Podcastle, a weekly fantasy podcast, annually features a Christmas story by Tim Pratt and Heather Shaw. (I enjoy listening to podcasts while doing Christmas baking.) Below is a chronological list of these imaginative stories for the Christmas season. (And keep an eye on Podcastle; if they do a Christmas story this year, it’ll probably be later in the month.)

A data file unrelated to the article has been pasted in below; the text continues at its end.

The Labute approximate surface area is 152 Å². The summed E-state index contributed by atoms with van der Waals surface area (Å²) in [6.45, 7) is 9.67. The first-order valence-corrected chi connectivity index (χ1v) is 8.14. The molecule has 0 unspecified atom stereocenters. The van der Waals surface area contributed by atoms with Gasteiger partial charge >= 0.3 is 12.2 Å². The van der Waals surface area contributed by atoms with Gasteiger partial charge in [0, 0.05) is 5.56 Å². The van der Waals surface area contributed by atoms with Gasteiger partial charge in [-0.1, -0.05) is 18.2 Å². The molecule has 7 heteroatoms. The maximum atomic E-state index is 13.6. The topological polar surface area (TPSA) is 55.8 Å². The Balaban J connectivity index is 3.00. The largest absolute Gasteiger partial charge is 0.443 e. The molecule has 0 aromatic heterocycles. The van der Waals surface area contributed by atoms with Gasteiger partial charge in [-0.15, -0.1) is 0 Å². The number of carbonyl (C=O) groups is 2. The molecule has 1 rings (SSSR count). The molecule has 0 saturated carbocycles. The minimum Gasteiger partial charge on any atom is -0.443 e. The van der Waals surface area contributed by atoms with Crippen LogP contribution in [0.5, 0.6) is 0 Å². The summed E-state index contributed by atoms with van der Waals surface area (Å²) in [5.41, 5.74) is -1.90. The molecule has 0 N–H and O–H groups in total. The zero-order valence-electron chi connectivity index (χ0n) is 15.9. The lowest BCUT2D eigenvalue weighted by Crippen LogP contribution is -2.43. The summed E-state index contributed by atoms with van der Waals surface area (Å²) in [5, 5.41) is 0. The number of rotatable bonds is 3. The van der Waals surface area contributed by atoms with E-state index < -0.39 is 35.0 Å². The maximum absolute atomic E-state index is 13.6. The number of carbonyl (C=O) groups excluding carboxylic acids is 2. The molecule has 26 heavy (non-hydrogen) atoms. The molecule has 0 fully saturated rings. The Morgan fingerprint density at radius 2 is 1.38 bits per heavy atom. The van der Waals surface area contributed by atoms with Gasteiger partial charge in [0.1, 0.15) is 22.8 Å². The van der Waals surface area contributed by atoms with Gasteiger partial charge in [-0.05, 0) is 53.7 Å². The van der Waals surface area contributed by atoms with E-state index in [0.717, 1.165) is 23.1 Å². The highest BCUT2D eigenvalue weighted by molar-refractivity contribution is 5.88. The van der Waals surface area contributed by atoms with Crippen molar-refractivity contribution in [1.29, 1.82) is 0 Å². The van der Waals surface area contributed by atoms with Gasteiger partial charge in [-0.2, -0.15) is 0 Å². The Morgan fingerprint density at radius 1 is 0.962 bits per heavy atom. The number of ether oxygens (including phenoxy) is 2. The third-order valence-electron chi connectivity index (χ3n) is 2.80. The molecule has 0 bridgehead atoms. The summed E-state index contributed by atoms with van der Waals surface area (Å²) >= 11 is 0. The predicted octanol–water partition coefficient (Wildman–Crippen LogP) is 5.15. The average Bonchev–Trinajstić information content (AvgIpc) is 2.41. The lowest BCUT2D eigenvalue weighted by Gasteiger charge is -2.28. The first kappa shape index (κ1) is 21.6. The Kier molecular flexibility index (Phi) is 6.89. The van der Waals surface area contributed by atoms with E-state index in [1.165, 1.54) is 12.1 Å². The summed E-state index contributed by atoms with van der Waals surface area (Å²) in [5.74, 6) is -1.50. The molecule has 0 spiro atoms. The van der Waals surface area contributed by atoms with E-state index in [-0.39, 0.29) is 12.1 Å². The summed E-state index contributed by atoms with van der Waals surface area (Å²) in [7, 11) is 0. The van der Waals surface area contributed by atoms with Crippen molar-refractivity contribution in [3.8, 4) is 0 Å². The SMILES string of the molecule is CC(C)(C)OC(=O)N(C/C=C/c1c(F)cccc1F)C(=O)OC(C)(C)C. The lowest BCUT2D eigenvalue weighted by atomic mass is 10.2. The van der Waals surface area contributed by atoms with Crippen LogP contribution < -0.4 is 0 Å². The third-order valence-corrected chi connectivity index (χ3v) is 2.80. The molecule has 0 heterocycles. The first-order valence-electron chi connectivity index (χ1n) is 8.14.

I just recently discovered Habitica. I’d seen mention of it somewhere, but since I’m not a gamer I didn’t pay any attention. But this is in many ways not quite a game because it’s a productivity tool that makes developing good habits (and getting rid of bad ones) fun, as well as motivating you in silly ways to work your way down your ever-growing To Do list. I’d noticed on some writing sites that getting badges for goals or streaks were insanely gratifying, and Habitica has all kinds of little cheesy icons that pop up as well as graphs and color-changing lists (Habits, Dailies, To Do). Their FAQ and Overview For New Users is great for getting started and the Habitica Wiki has been a excellent resource for getting me oriented — without sucking away huge amounts of time. Even though I’m on a writing break in December, I’ve set up a small list of things to do Daily, Habits to do often, and moved my To Do list into it. I’ve gotten a stunning amount done, without feeling like I’m doing anything much and I’m just waaaaay too pleased about my tasks. LOL (BTW, they have just released a new app which is very nice, with more advanced features to be added soon.) I know right before Christmas is not a good time to start new things like this, but there’s a option to set certain Dailies to begin at a point in the future. My writing-related Dailies go into effect in January. You can also set certain “Dailies” to be done, not daily but on certain days of the week. Which is helpful for things you want to do weekly. You can even set your dailies to not be in effect on weekends. Or you can “rest in the tavern” which means that your “character” in the “game” is inactive, neither gaining nor losing points until you “check out of the inn”. Click on over to Habitica, and look over the info links above. Then set up a couple of small things as Habits, add something simple like “load/unload/run dishwasher” for a Daily, or “stretch”, or if you’re a writer, set a small word count goal, just to start, just to get the feel of how Habitica works. Add more stuff after you get oriented, maybe after Christmas is over. There are Challenges set up by Habitica members which you can join (I joined the Read A Christmas Carol challenge, and Writer’s Health challenge) which will get you points. Some are open ended, some have a set end time. There are also Quests and Parties, which you can join (I haven’t yet). You’ll get random drops of eggs, hatching potions, and food for your pets/mounts. I haven’t hatched anything yet, but I’m acquiring rewards and leveling up at a good rate, so I should start working on becoming a Beastmaster (or something like that). Even if you’re not into gaming at all (like me) the little popups telling me I’m advancing with each click, the line graphs, and the tiny icon rewards are very gratifying and motivating. There are Guilds you can join so you can find like-minded people who share some of your same goals and interests, so there’s some very nice peer support too. So far, everyone has been very nice and helpful. Since this is a “game” that aims toward self-improvement, helping people better their lives and reach their personal goals, it isn’t too surprising that it’s such a supportive environment. And it absolutely is the most fun you’ll ever have implementing New Year’s Resolutions! 🙂